Heading toward a Cliff
The U.S. Federal Reserve is unlikely to taper its quantitative easing in 2013. The recent improvement in the global economy is due to its surprise decision in September to not taper. The resulting return of hot money or increase in leverage for speculation boosted the economy.
The market is again increasing the odds for Fed tightening. It may trigger some deleveraging, which would cool the economy again. The Fed would be forced to postpone tapering again.
The Fed's QE policy has caused a gigantic liquidity bubble in the global economy, especially in emerging economies and asset markets. The improvement in the global economy since 2008 is a bubble phenomenon, centering around the demand from bubble goods or wealth effect. Hence, real Fed tightening would prick the bubble and trigger another recession. This is why some talk of the Fed tightening could trigger the global economy to trend down.
Only inflation will force the Fed to tighten. Inflation at present is mainly in emerging economies. The United States' dysfunctional financial system is slowing monetary velocity there. It is delaying inflation. But, it is a matter of time. Inflation in the United States could come through imports and expectations. When its financial system is emboldened to lend like before the 2008 crisis, inflation will surge.
As the economy is so sensitive to the Fed's tightening, its pace will be slow, even when forced by inflation. It means that inflation will stay high and for long.
U.S. inflation would trigger the bursting of the bubbles in emerging markets, similar to what occurred in the 1980s. They will face the choice of devaluation or deflation. The global economy has seen high inflation in emerging economies and low inflation in the United States. The roles may reverse in the years ahead.
Return of the Dotcom Bubble
Wild speculation in Internet stocks brings back the bubbly days of 2000.
Facebook is trading above 100 times earnings, Amazon over 1,000. AOL and Yahoo did not go that high in the last dotcom bubble. I am sure that some clever analysts could come up with stories to sort of justify the valuation. And, of course, no one can be absolutely sure about a bubble until it bursts, which was Alan Greenspan's justification for not acting against bubbles. I suspect that this dotcom bubble will burst in 2014, as soon as the Fed is forced to tighten.
The extremes in the new dotcom bubble tell us what the monetary condition is in the world. The real interest rate is practically negative everywhere. This is happening for probably the first time in modern history. Negative real interest rates also trigger bubbly valuation in credit, property and stocks.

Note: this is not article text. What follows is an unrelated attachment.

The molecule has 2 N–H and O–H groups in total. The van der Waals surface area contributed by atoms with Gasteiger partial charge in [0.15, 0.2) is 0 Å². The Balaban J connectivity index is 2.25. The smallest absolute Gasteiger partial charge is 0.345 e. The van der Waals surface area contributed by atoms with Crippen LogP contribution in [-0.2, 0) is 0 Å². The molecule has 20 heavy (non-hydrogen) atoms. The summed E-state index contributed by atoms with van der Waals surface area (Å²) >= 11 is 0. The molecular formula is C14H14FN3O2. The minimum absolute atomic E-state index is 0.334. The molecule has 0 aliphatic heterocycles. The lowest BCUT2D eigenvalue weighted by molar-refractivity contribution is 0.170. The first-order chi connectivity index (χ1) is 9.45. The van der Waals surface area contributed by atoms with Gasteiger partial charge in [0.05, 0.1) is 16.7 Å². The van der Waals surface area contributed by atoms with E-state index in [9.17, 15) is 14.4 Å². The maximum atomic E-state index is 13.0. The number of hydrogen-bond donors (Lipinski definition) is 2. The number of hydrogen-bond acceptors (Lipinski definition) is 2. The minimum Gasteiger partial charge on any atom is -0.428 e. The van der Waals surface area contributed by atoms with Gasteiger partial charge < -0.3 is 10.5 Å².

The Fed's QE policy inflated emerging markets first, while a bad financial system at home slowed the circulation of money and the rise of bubble. Property usually becomes bubbly first in emerging economies in an environment of rising liquidity. Rapidly rising prices and falling rental yields are sure signs of a bubble. From Mumbai to Beijing, the bubble has taken root.
An interesting phenomenon this time is how the property bubble in emerging economies, triggered by the Fed policy, spread back to the United States. Buyers from China, Russia and other emerging economies have pushed up property prices in central London and Manhattan. So their rental yields resemble that in hot emerging market cities rather than that in other cities in Britain or the United States.
The tight linkage between the Fed and emerging economies is mainly due to a lack of independent monetary policy in the latter. Emerging economies are much more dependent on trade than developed economies. The dollar is the currency for global trade. It is impossible for emerging economies to allow their currencies to reflect entirely financial flows and disregard the impact on trade. This tendency to resist the impact of hot money on the exchange rate is why emerging economies are so tightly linked to the Fed's policy.
Hot money does not just disappear into emerging markets. It flows back into the U.S. financial system either through official foreign exchange reserves or private investment seeking higher returns. When hot money first emerges, the former tends to dominate, which keeps down the U.S. bond yield. As the bubble takes hold and yields on property and real interest rates decline, private investment also flows to the United States for higher returns, which pushes up the prices of risk assets, like property, stock and credit, in the United States.
The relationship between the Fed and emerging economies is like a turbocharger for asset prices around the world. The bigger the share of trade in emerging economies, the more power the turbocharger has. With China's rise in global trade, it has played a powerful role in this dynamic. It is not a coincidence that China's property bubble inflated so much during the Fed's QE, despite a weak economy that would have destroyed the confidence for bubble making.
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